The Government has committed itself to creating an extra 250,000 Apprenticeships by 2015. This is a challenging target, particularly in an economic downturn, with increasing youth unemployment and dramatic reductions in opportunities in the very industries, such as construction, that have traditionally provided places.
Initial progress was good. By June 2011, the target of an extra 50,000 starts in 2010-11 had been substantially exceeded, with over 103,000 extra places.
But there were concerns that these initial gains were not sustainable – in particular, that small companies that had taken on Apprentices in response to the initial push could not maintain the same level of recruitment year on year.
A strong case was made to the Cabinet Office, and Francis Maude relaxed the ban on Government advertising to help reach the target.
So after national advertising and promotional campaigns such as ‘100 Apprenticeships in 100 Days’, are the employers flocking in? Not perhaps to the degree that had been hoped.
While recruitment has been steady, some sectors (including many parts of the public sector) are notably slow in taking up the opportunity to recruit Apprentices – and recent evidence hints that promotion may be part of the cause, rather than the solution.
One problem seems be employers’ perceptions of who Apprentice candidates are. Last year the Campaign for Learning undertook small-scale research for Pearson on barriers to Apprenticeships – and found many employers had a marked suspicion about the quality of Apprenticeship candidates.
Some equated the Apprenticeships of today with the Youth Training and Youth Opportunities Programme schemes of the 1970s and 1980s, despite extensive promotion of Level 3 and Higher Level Apprenticeships. Promotion of Apprenticeships as a scheme for young people of the very highest calibre seems to have had very little impact on employers’ perceptions.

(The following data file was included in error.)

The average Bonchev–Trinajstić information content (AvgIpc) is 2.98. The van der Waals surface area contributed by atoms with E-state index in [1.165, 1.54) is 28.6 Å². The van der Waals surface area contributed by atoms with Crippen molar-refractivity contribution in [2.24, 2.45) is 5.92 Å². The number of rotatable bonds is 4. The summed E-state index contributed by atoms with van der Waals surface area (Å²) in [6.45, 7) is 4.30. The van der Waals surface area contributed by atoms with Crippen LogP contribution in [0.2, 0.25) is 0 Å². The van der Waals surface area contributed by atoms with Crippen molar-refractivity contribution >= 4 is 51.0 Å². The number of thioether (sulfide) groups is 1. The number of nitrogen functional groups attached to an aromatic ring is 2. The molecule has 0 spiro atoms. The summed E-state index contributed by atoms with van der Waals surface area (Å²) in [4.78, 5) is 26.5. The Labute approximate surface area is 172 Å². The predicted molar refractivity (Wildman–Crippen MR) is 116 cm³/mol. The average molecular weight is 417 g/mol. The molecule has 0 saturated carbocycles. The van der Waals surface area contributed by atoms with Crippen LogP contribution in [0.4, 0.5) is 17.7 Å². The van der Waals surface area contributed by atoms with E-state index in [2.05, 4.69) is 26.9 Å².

Indeed, Apprenticeship advertising appears to have had exactly the opposite effect with some, who become ever more suspicious about quality the more they see Apprenticeships pushed in the media.
“These young people must be really poor if the Government has to put in so much effort to get employers to take them on” is the reaction we received from some employers – and Apprentice recruitment agencies report finding the same.
This leaves the Government in a Catch 22 situation – if increased promotion may cause more cynicism amongst some of those employers they really need on board, what can they do to attract new employers to the scheme?
Employers we spoke to who had been initially suspicious but won round reported that it was personal contact that made the difference – with providers they trusted, with colleagues in the same industry with positive experiences to share, and in particular with Apprentices themselves.
So perhaps Simon Waugh’s successor might wish to consider ditching the advertising altogether and throwing the marketing budget into the Ambassadors Network and local promotion.
Local good news stories about known employers and real Apprentices may in the end prove the simplest, most effective way to get the Government’s Apprenticeship messages across.
Tricia Hartley, chief executive of
Campaign for Learning